The latest on the NPD* sufferer in “Another Narcissist Who Wants Help”


I thought this may interest those of you who read my article from April 30, “Another Narcissist Who Wants Help.” It’s a followup email he sent me yesterday, describing some of the things he’d doing to attempt to heal himself from NPD or at least be able to control its symptoms better.

* I do have some doubt he actually has NPD though, due to what appears to be a normal level of empathy and a lot of self-awareness; I think he may be being too hard on himself and suffers instead from something like BPD. He also has no official diagnosis.

All that being said, what this young man is trying to do and has dedicated himself to doing –opening himself to being vulnerable and letting himself feel and share his honest emotions–is incredibly courageous, especially for someone as young as he is (he’s in his early-mid 20s). He’s also doing his homework–he seems to be doing a LOT of reading about NPD, if this email is any indication. He may not actually be a narcissist, but even so, it’s still a courageous thing he’s doing. Any of us who suffer from being too guarded–which is most of us–can benefit by giving ourselves permission to just feel life in its glorious spectrum of colors.

I can tell this young musician is sincere because he’s been watching all of Brene Brown’s videos . In fact he is the person who tweeted about Brown’s compassionate and sometimes humorous messages of being authentic and vulnerable in a world that hates and fears those things. If you take on the challenge of setting yourself free of whatever traps you– whether it’s a narcissistic mask or the fear that fuels so many other disorders — it takes a lot of strength and courage to do that. Which means becoming vulnerable isn’t becoming “weak” at all — it’s just becoming an authentic human being.

I have permission to repost the email I got, removing personal details like names.

Original email is in this post:

Email received 6 weeks later (yesterday)

[…]It’s not really a bad thing to share how we are feeling – in fact NOT sharing how I feel is probably one of my biggest downfalls. So it is healthy to express your emotions to someone, wherever they’ve come from. If you’re feeling emotionally down, or wounded it’s worth remembering one of my favourite quotes by Iyanla Vanzant (you’d love her when she talks about relationships check out her appearances on Oprah’s Lifeclass she’s awesome) which is that ‘a wound needs a witness’ – meaning it is in our nature as humans to want to share our feelings. The worst part of narcissism is it leads the narcissist to detach from their true feelings, and results in the narcissist viewing emotions in others as weak. I could imagine that belief that emotions are weak can be contagious but we weren’t put on earth to suppress ourselves, but express ourselves! So remember your feelings are a huge part of who you are so I don’t think you should deny them, and I don’t think it’s a bad thing to express them (even if I have been trying to silence mine for years ha!)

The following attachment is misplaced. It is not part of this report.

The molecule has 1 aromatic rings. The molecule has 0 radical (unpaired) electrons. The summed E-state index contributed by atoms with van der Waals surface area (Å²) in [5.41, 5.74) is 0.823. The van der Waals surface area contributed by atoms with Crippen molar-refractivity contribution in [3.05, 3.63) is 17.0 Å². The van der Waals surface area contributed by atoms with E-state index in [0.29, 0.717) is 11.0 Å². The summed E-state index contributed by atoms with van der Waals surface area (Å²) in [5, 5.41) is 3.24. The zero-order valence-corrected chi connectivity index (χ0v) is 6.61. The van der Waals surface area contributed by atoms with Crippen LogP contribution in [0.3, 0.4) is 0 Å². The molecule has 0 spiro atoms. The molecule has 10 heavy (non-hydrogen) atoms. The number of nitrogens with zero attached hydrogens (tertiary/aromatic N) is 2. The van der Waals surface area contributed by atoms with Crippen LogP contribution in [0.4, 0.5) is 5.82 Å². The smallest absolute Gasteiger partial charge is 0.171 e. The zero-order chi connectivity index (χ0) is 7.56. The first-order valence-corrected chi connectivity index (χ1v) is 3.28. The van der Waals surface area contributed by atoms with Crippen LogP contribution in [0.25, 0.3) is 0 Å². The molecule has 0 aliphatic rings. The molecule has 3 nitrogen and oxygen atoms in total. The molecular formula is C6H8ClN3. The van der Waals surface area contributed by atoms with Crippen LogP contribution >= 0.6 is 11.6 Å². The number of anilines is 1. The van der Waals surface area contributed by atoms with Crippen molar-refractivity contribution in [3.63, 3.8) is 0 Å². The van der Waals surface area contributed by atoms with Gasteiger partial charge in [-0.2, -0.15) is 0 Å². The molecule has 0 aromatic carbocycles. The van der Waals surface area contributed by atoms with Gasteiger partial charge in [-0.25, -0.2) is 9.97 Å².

I hope you’re doing well – I’ve been immersed in personal exploration lately. The book ‘The Drama of the Gifted Child’ has been fascinating for me and I’d thoroughly recommend it (or maybe it was you who recommended it to me?) if you want to better understand the origins of narcissism. Much of it resonated with me and it’s a very hopeful and forgiving text. I understand it’s one of the main books on the subject. I’m moving on now to a book called Disarming the Narcissist which is interesting because even though it’s from the point of view of someone living with a narcissist in their life it helps me see how I can better inter-relate with the people in my life.

I’ve kinda realised that the worst parts of narcissism don’t actually manifest themselves in my life at large: I have healthy and thriving friendships. I’m not going to lie and say I am not centre of attention a lot because I am, but I’m here for my friends when they need me and I’m working on being even more available emotionally and otherwise in the future. I don’t think I’m ‘cured’ but I am aware that the extremes of my difficult qualities tend to bubble up tot he surface only in relationships where consistent intimacy is expected. So basically romantic relationships. That’s not to say the work I’m doing on myself isn’t important across my life but it certainly is most relevant when I’m in love, because it is in those times my frequent emotional detachment becomes a problem. Detachment from my own feelings means I am longer able to experience the feelings of those around me, which in time results in me objectifying them and treating them less than well.

Interestingly music has been important for me too. I haven’t really lay down in bed with the lights down low on my own with a great album on in the background in so long. I think listening to music keeps me connected to my emotional experiences and helps draw out my true feelings. Maybe that’s what happened with you before you drafted that post? I think it’s a good thing. Music is, of course, the feelings of other people and we feel connected to the human experience by listening to and enjoying it.